When you hear chivalry isn’t dead, knowing that the sidewalk rule is still alive just might be proof. But what is this pedestrian behavior that made waves on social media platforms like TikTok?
The sidewalk rule is when a man and woman in a relationship are walking down the street, the man walks street side (closest to the cars).
This is obviously not a hard rule (there’s no California penal code for this one!), nor is it anything new. But as trends get recycled over the years and decades, the sidewalk rule came back into prominence.
Sidewalk Rule trend on TikTok
The younger generation has discovered the sidewalk rule and as most viral trends go, it exploded on TikTok.
One of the most obvious retorts against the sidewalk rule is its roots in traditional dating or courtship between a man and a woman.
Who walks street side when a same-sex couple are walking down the street?
How did the sidewalk rule come to be?
The sidewalk rule came to be when sidewalks and carriages appeared on the roads together and the idea is that men would protect women from road splashes. Or at least that’s the rumor.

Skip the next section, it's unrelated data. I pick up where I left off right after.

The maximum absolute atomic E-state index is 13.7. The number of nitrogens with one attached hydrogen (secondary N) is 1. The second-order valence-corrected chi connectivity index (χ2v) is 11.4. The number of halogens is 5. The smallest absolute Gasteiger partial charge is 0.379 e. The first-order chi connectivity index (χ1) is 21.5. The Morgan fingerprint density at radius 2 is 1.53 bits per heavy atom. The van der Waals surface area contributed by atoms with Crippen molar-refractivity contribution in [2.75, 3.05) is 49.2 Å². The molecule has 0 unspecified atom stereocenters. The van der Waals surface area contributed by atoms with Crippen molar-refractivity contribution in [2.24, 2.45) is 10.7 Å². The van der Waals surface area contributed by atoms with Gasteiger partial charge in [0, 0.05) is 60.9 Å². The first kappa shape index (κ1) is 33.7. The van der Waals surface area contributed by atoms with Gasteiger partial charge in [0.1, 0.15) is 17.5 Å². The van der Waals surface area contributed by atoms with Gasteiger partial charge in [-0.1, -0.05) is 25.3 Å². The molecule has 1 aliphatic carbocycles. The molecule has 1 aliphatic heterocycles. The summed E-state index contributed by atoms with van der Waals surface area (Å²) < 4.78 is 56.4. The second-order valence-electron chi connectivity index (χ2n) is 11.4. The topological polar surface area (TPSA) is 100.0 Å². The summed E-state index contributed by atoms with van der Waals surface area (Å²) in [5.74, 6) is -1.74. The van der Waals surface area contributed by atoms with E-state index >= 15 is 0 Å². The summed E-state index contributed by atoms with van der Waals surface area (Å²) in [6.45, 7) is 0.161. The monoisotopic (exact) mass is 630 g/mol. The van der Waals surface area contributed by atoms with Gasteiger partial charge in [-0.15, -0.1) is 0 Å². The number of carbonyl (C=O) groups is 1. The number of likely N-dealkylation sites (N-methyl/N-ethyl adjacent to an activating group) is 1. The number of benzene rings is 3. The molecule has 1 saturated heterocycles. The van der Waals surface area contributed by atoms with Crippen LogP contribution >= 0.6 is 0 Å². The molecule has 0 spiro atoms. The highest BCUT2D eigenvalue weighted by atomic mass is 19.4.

Like many traditions, it’s hard to know exactly when and why the sidewalk rule came to be, although most agree it’s for protection from splashes and other road dangers.
Why discuss the sidewalk rule on a legal blog?
Good question. We want to mention the sidewalk rule because it can raise some safety concerns.
It’s hard to believe, but some trends and games involving walking outdoors have caused serious injury and death.
It wouldn’t surprise us if the sidewalk rule forced people into unsafe situations, like walking on a very narrow sidewalk or where there are construction zones present.
Pedestrian rights and duty of care
We’ve discussed at length the rights of pedestrians and that they’re not immune to the rules of the road. Even though pedestrians generally have the right of way in many instances, they still have rules to follow.
There is also the concept of duty of care, which means an individual has the obligation to exercise care and caution when reasonable as to avoid negligent harm. In short, don’t step in front of a speeding jogger just to adhere to the sidewalk rule.